University of Nottingham research into the out-of-hours workloads of UK hospital doctors has informed a new safe staffing report, released today (Friday 13 July) by the Royal College of Physicians.
Doctors on out-of-hours shifts work in stressful environments, performing complex tasks which are difficult to prioritise. They are often required to navigate large and unfamiliar sites to find wards, patients, other staff and equipment – all of which affects time spent on frontline care.
Out-of-hours hospital doctor care is poorly-documented despite the negative impact it is believed to have on quality of life for staff, its link to absenteeism, over-reliance on locums and associated costs.
By studying where doctors carry out tasks and how they prioritise conflicting demands, WayWard – a project from the University of Nottingham-based, Horizon Digital Economy Institute – aims to inform rota design to make shifts less stressful and safer for patients. WayWard is also contributing insights from real shifts into the training of junior doctors about to embark on out-of-hours shifts.
Alongside interviews, observations and data from task management systems employed by hospitals, WayWard researchers have employed new geospatial technologies – such as positioning and tracking boxes worn by participating staff – to build up a picture of out-of-hours work.
“WayWard uses an indoor navigation system, developed at Horizon, to allow us to study the movement of doctors within wards,” explains Dr Dominick Shaw (MB ChB, FRCP, MD), School of Medicine at the University of Nottingham.
“The potential implications of using these new technologies to improve service delivery within the NHS are very exciting and have the ability to shape the way we provide future hospital care.”
Royal College of Physicians report on safe staffing
WayWard’s innovative research, which is informed by clinical science, engineering, mathematics and computer science – has now been incorporated into the latest report from the RCP: Guidance on safe medical staffing.
From the Faculty of Engineering and Horizon Digital Economy Research at the University of Nottingham, Dr James Pinchin is a WayWard co-investigator. An expert in measuring human behaviour with positioning technology, he is behind the new methods used to track doctors on shift and studied how this data informs current workplace practices.
Dr Pinchin said: “For the RCP report we developed a mathematical method to measure the location of the doctors and combined that knowledge with task logs to estimate the most likely ordering and timing of the tasks they completed.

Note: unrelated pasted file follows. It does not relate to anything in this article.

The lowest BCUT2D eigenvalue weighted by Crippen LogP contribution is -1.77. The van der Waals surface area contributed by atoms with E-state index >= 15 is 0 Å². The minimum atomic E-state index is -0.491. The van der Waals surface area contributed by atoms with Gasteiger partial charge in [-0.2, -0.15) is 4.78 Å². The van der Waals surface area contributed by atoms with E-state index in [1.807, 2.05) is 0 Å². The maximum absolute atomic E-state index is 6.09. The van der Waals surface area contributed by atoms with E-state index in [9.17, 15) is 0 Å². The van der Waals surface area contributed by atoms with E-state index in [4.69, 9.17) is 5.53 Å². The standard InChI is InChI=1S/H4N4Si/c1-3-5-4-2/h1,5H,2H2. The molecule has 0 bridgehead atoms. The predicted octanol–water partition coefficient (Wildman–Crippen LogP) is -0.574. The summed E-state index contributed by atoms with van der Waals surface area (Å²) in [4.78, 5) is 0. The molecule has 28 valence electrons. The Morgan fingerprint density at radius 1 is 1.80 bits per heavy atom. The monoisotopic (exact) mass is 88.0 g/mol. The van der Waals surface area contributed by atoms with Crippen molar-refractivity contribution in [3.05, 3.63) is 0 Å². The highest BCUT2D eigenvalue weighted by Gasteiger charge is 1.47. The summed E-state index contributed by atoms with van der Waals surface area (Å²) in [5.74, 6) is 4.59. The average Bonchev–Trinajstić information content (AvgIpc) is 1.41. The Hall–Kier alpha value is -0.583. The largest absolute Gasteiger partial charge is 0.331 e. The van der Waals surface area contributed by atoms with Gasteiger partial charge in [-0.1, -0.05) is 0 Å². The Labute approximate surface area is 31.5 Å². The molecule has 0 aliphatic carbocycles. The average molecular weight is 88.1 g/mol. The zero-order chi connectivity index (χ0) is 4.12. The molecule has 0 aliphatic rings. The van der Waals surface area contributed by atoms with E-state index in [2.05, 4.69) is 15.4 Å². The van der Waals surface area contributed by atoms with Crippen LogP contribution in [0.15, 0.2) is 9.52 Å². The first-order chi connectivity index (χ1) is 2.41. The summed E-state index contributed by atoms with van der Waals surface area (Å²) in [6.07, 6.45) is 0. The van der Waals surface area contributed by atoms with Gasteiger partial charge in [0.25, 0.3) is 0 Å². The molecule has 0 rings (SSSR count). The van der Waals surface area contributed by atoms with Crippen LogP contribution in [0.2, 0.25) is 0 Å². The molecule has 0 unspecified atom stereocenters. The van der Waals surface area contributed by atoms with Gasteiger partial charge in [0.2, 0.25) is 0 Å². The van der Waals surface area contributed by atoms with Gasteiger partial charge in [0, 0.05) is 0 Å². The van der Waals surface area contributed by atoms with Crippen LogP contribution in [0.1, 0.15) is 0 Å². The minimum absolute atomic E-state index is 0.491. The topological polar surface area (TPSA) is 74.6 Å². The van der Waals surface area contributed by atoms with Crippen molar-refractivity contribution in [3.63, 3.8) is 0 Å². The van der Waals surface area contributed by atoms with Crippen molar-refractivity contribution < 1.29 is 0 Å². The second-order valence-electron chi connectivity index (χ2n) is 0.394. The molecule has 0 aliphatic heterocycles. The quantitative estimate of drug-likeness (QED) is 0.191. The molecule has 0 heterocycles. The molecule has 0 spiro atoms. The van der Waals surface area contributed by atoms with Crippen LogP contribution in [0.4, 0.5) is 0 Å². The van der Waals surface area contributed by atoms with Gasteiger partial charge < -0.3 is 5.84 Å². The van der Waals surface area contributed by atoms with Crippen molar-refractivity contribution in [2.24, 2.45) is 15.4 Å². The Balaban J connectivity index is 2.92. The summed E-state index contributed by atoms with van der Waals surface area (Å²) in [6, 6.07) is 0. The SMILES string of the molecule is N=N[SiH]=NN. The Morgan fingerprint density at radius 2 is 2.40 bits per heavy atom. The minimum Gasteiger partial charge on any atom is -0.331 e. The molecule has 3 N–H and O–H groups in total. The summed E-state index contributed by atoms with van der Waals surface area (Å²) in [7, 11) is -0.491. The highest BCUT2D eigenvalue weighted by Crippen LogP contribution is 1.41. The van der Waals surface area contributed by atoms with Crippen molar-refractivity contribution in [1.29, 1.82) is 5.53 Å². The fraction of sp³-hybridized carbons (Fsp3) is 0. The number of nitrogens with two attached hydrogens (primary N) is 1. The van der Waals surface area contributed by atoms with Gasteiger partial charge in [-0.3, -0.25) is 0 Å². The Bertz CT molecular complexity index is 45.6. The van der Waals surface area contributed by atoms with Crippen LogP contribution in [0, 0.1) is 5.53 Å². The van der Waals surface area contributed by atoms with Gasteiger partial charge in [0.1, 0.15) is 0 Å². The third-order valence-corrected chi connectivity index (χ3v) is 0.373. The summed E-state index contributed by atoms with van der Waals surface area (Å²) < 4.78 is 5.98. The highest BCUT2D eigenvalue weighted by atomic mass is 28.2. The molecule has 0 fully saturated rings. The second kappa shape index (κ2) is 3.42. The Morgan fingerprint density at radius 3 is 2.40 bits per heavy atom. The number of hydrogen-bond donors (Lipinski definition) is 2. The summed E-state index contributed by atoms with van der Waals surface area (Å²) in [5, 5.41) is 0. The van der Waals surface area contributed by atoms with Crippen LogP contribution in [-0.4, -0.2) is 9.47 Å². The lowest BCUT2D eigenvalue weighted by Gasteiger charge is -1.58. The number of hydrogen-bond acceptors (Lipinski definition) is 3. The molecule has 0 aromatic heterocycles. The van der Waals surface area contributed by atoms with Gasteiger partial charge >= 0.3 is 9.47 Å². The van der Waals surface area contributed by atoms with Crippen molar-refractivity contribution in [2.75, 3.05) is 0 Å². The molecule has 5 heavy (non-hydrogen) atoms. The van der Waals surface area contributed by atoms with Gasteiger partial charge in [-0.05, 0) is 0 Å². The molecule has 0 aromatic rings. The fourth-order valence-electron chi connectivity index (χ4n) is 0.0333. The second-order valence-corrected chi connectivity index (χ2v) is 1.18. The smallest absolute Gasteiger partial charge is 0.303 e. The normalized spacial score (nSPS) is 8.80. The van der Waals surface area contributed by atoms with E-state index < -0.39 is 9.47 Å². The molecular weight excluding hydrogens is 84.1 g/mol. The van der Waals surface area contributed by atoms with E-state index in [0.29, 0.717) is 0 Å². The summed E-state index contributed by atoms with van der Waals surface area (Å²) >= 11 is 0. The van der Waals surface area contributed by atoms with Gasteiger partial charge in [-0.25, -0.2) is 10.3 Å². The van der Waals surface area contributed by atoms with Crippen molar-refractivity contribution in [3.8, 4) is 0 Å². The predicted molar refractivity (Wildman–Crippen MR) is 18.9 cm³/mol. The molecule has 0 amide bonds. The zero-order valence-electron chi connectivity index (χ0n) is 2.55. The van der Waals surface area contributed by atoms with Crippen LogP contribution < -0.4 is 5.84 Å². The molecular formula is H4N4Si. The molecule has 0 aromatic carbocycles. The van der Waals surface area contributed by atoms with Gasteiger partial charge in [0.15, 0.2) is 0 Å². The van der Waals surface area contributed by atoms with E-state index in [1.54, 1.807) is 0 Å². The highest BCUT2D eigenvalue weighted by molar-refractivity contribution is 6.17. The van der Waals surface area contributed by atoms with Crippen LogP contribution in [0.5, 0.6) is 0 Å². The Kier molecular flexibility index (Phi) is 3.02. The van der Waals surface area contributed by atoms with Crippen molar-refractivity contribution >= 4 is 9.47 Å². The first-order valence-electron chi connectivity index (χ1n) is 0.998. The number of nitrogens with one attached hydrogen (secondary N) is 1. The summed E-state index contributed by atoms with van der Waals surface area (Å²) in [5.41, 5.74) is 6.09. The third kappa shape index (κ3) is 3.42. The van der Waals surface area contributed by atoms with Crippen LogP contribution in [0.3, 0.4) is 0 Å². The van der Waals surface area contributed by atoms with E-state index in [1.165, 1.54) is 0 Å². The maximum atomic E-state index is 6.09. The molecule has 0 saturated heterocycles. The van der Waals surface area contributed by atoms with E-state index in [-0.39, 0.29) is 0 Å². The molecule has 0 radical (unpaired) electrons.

“Our findings showed that task versus demand on doctors working out-of-hours is predictable, measurable and increasing. Most of the work being dealt with by out-of-hours doctors consists of ‘legacy’ tasks left over from under-resourced day shifts. Sometimes this is necessary, due to drug scheduling, for example, but much of the time it isn’t.”
The RCP report intends to help NHS trusts understand how many staff they need to care for patients safely. It estimates the number of hours that clinicians need to be present in a given situation and the examples of staff needed to work these hours.
The report also recommends the number of posts needed to ensure that clinicians initially assessing patients and medical registrars can be available constantly.
The workforce numbers they suggest take account of periods of leave and therefore avoid predictable rota gaps and absences from the ward or admission teams. The report also indicates that the out-of-hours workload of the medical registrar on-call is often inappropriately “onerous”, with implications for patient safety.
“The RCP report is a first attempt to indicate how many medical clinicians are needed in the out-of-hours system. This will be refined, validated and iterated in the future but the hope is that in the future mandated staffing levels will deliver safer care and allow more careful use of staff through type of evidence we provided,” Dr Pinchin adds.
Future research projects for WayWard team to may include developing support tools to ease the managerial workload of out-of-hours teams to allow them to focus on clinical tasks.
Notes to editor
With funding from The Health Foundation’s Insight 2014 program, WayWard initially focused on data collated at City and QMC hospitals in Nottingham before expanding to Aintree Hospital, which has a different way of co-ordinating out of-hours care.
More information is available from Dr James Pinchin, Transitional Assistant Professor in Geospatial Science, Faculty of Engineering on +44 (0) 115 823 2585 or here.